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AAM AAS ADC ADD AND CALL CBW CLC CLD CLI CMC CMP CMPSB CMPSW CWD DAA DAS DEC DIV ESC HLT IDIV

0x0A), but any other base will work. Later Intel's documentation has the generic form too. NEC V20 and V30 (and possibly other NEC V-series CPUs) always use base 10, and ignore the argument, causing a number of incompatibilities ASCII adjust AX after Only base 10 version is multiplication documented, see notes for AAD ASCII adjust AL after subtraction Add with carry destination := destination + source + carry_flag Add Logical AND Call procedure Convert byte to word Clear carry flag Clear direction flag Clear interrupt flag Complement carry flag Compare operands Compare bytes in memory Compare words Convert word to doubleword Decimal adjust AL after addition (used with packed binary coded decimal) Decimal adjust AL after subtraction Decrement by 1 Unsigned divide Used with floating-point unit Enter halt state Signed divide
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## IMUL IN INC INT INTO IRET Jxx

Signed multiply Input from port Increment by 1 Call to interrupt Call to interrupt if overflow Return from interrupt Jump if condition

(JA, JAE, JB, JBE, JC, JCXZ, JE, JG, JGE, JL, JLE, JNA, JNAE, JNB, JNBE, JNC, JNE, JNG, JNGE, JNL, JNLE, JNO, JNP, JNS, JNZ, JO, JP, JPE, JPO, JS, JZ)

JMP LAHF LDS LEA LES LOCK LODSB LODSW LOOP/LOOPx MOV MOVSB MOVSW MUL NEG NOP NOT OR OUT POP

Jump Load flags into AH register Load pointer using DS Load Effective Address Load ES with pointer Assert BUS LOCK# signal Load signed byte Load signed word Loop control Move Move byte from string to string Move word from string to string Unsigned multiply Two's complement negation No operation Negate the operand, logical NOT Logical OR Output to port Pop data from stack

(for multiprocessing)

## opcode (0x90) equivalent to XCHG EAX, EAX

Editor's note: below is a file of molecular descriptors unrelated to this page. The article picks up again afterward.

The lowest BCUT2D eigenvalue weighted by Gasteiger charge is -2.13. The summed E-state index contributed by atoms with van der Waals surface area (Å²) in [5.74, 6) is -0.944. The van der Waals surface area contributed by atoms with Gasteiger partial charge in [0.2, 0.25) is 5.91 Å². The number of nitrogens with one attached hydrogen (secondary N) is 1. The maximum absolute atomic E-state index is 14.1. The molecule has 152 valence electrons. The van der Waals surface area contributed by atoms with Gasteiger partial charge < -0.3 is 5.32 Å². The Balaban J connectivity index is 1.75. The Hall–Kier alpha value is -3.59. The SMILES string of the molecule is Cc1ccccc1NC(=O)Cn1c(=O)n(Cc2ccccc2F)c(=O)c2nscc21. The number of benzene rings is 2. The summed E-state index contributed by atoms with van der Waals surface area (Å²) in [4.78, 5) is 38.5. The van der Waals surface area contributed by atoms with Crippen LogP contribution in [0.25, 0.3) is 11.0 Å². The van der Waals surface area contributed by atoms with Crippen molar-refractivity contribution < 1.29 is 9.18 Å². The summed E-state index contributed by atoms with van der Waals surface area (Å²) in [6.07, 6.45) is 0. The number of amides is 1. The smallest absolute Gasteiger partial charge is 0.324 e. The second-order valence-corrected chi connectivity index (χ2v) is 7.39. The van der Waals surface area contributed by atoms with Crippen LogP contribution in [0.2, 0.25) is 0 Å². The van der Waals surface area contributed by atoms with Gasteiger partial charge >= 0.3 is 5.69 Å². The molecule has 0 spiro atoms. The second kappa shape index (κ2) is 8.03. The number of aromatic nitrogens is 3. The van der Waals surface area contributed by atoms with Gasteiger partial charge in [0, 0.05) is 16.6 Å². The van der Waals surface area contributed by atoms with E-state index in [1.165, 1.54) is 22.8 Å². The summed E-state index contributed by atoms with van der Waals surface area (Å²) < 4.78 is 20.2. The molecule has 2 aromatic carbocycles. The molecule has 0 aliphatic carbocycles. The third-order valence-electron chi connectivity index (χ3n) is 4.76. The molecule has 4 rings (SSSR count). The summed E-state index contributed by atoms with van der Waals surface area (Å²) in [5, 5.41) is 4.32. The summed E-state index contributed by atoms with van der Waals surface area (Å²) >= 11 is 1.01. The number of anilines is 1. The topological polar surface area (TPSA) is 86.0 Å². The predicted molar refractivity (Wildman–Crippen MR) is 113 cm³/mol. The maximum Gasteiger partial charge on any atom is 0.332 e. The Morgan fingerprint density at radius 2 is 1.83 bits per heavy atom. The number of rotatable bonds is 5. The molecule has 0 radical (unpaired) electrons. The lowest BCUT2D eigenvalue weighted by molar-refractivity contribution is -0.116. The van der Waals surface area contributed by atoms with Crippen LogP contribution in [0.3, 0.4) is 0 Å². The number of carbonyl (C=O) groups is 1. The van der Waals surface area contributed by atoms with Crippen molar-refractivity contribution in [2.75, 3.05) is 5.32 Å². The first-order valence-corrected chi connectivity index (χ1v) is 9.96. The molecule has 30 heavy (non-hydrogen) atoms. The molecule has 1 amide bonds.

POP CS (opcode 0x0F) works only on 8086/8088. Later CPUs use 0x0F as a
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prefix for instructions. POPF PUSH PUSHF RCL RCR REPxx RET RETN RETF ROL ROR SAHF SAL SAR SBB SCASB SCASW SHL SHR STC STD STI STOSB STOSW SUB TEST WAIT

XCHG XLAT

Pop data into flags register Push data onto stack Push flags onto stack Rotate left (with carry) Rotate right (with carry) Repeat (REP, REPE, REPNE, MOVS/STOS/CMPS/LODS/SCAS REPNZ, REPZ) Return from procedure Return from near procedure Return from far procedure Rotate left Rotate right Store AH into flags Shift Arithmetically left (signed shift left) Shift Arithmetically right (signed shift right) Subtraction with borrow Compare byte string Compare word string Shift left (unsigned shift left) Shift right (unsigned shift right) Set carry flag Set direction flag Set interrupt flag Store byte in string Store word in string Subtraction Logical compare (AND) Wait until not busy Waits until BUSY# pin is inactive (used with floating-point unit) Exchange data Table look-up translation
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XOR

Exclusive OR

## Intel 8085 Intel 8085

An Intel 8085AH processor. Produced Common manufacturer(s) Max. CPU clock rate Instruction set Package(s) From 1977 to 1990s Intel and others several

## 3, 5 and 6 MHz pre x86 40 pin DIP